The following appeared in the 2020 Sep/Oct issue of Adirondac Magazine
By Tim Rowland
During the racial discord of the 1960s, hikers in the Adirondacks couldn’t help but notice that very few if any people of color were availing themselves of the trails. More than a half century later, some of those same hikers can hardly help but notice that very little has changed.
The mountains, lakes, and rivers of the Forest Preserve belong to everyone, but not really. A vast slice of the American birthright—the great outdoors—has not been available to people of color for reasons that are obvious and subtle, simple and complex.
It’s been apparent not just on the trails full of (white) hikers, but in adventure magazines and outdoor catalogs where happy (white) people are angling for trout or sporting the latest microfiber vest. It’s noticeable in taprooms and lodges where (white) mountain bikers and skiers discuss the day’s exploits.
Black writers have tartly observed that their brethren’s only experience with the North Country is when they are sent there to the prisons that were built in no small part to provide jobs for whites. Black hikers report barriers to enjoying the outdoors, from overt acts of racism to backcountry practices that do not feel inclusive, to well-meaning but ham-handed attempts at friendliness.
Today, the Adirondack region is five years into a concerted effort to address the problem, as an environmental, economic, and moral imperative. In the late summer of 2014, a symposium sowed the seeds for the Adirondack Diversity Initiative (ADI), which through education and action is showing white people how to create a welcoming environment while supporting programs that bring people of color from the cities into the mountains. Organizations including ADK, John Brown Lives!, the Adirondack Council, and the Adirondack North Country Association have made inclusion a priority for the sake of all people and for the long-term viability of the Adirondack Park itself.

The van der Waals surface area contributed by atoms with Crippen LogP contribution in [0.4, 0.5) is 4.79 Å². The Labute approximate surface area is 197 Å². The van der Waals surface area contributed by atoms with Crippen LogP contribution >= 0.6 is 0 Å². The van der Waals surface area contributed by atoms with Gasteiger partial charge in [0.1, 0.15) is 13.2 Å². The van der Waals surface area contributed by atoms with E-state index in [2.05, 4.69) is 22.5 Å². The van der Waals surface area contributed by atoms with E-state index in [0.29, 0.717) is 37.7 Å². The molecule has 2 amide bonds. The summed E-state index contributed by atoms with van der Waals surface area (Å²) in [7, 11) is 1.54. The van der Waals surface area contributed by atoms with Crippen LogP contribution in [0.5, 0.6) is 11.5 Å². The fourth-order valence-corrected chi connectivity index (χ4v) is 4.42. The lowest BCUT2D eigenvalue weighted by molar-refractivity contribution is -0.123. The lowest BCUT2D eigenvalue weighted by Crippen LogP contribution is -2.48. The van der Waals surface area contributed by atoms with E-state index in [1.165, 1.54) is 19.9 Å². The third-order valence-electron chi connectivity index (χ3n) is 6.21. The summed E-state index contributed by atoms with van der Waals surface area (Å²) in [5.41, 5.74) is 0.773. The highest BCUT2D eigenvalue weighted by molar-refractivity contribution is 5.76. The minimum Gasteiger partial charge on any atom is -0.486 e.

“We want to make sure we have the welcome mat open to the wilderness,” says ADK Executive Director Michael Barrett. “To do that we need to reach out to new and diverse audiences.”
For ADK, that includes educating staff against “implicit bias” that might not register to a white person but rings clear as a bell to a person of color. A white person greeting a black person, for example, with an offered fist bump and a “s’up” can offend a black person who happens to be an English professor. And while an admonishment over wearing the wrong kind of shoes is not an explicitly racist statement, it does stem from knowledge and privilege that white people have been privy to, and black people may not have been.
It can also be uncomfortable, advocates say, to enter a bastion of whiteness such as the Adirondack Park in the first place. Pete Nelson, who was a founder of the ADI, says the park’s ethos “is rooted in the privileged, white male mythology” that needs to be disassembled. “We have to make sure that